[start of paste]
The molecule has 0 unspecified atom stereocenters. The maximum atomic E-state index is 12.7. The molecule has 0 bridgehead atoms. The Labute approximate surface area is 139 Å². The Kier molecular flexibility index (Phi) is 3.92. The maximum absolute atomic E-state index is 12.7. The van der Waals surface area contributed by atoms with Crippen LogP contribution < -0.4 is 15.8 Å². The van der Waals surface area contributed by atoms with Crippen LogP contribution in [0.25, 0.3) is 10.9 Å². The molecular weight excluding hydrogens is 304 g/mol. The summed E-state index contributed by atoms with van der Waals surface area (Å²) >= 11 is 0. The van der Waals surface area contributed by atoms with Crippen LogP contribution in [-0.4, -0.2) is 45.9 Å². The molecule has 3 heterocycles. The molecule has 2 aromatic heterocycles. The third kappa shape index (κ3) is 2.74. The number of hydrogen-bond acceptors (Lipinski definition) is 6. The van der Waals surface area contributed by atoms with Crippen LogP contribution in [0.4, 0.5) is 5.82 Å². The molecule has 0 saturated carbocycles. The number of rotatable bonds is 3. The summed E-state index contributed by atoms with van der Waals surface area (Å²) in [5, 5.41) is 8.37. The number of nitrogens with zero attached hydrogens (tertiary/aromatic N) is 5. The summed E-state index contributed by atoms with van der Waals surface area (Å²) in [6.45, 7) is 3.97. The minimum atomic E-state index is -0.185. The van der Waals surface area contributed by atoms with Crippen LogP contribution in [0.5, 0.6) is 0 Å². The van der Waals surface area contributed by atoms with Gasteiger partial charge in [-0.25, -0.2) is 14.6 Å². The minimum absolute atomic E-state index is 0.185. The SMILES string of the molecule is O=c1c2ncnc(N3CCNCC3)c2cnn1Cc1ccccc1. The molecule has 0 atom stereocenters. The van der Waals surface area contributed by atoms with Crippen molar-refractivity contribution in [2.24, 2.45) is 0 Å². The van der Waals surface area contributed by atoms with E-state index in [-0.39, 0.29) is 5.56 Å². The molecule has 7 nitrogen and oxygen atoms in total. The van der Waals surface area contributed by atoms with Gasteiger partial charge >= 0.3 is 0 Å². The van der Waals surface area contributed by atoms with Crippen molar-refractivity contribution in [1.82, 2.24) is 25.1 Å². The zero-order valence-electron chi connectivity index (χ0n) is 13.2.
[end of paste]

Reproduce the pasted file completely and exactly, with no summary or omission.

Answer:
The molecule has 0 unspecified atom stereocenters. The maximum atomic E-state index is 12.7. The molecule has 0 bridgehead atoms. The Labute approximate surface area is 139 Å². The Kier molecular flexibility index (Phi) is 3.92. The maximum absolute atomic E-state index is 12.7. The van der Waals surface area contributed by atoms with Crippen LogP contribution < -0.4 is 15.8 Å². The van der Waals surface area contributed by atoms with Crippen LogP contribution in [0.25, 0.3) is 10.9 Å². The molecular weight excluding hydrogens is 304 g/mol. The summed E-state index contributed by atoms with van der Waals surface area (Å²) >= 11 is 0. The van der Waals surface area contributed by atoms with Crippen LogP contribution in [-0.4, -0.2) is 45.9 Å². The molecule has 3 heterocycles. The molecule has 2 aromatic heterocycles. The third kappa shape index (κ3) is 2.74. The number of hydrogen-bond acceptors (Lipinski definition) is 6. The van der Waals surface area contributed by atoms with Crippen LogP contribution in [0.4, 0.5) is 5.82 Å². The molecule has 0 saturated carbocycles. The number of rotatable bonds is 3. The summed E-state index contributed by atoms with van der Waals surface area (Å²) in [5, 5.41) is 8.37. The number of nitrogens with zero attached hydrogens (tertiary/aromatic N) is 5. The summed E-state index contributed by atoms with van der Waals surface area (Å²) in [6.45, 7) is 3.97. The minimum atomic E-state index is -0.185. The van der Waals surface area contributed by atoms with Crippen LogP contribution in [0.5, 0.6) is 0 Å². The van der Waals surface area contributed by atoms with Gasteiger partial charge in [-0.25, -0.2) is 14.6 Å². The minimum absolute atomic E-state index is 0.185. The SMILES string of the molecule is O=c1c2ncnc(N3CCNCC3)c2cnn1Cc1ccccc1. The molecule has 0 atom stereocenters. The van der Waals surface area contributed by atoms with Crippen molar-refractivity contribution in [2.24, 2.45) is 0 Å². The van der Waals surface area contributed by atoms with E-state index in [-0.39, 0.29) is 5.56 Å². The molecule has 7 nitrogen and oxygen atoms in total. The van der Waals surface area contributed by atoms with Gasteiger partial charge >= 0.3 is 0 Å². The van der Waals surface area contributed by atoms with Crippen molar-refractivity contribution in [1.82, 2.24) is 25.1 Å². The zero-order valence-electron chi connectivity index (χ0n) is 13.2.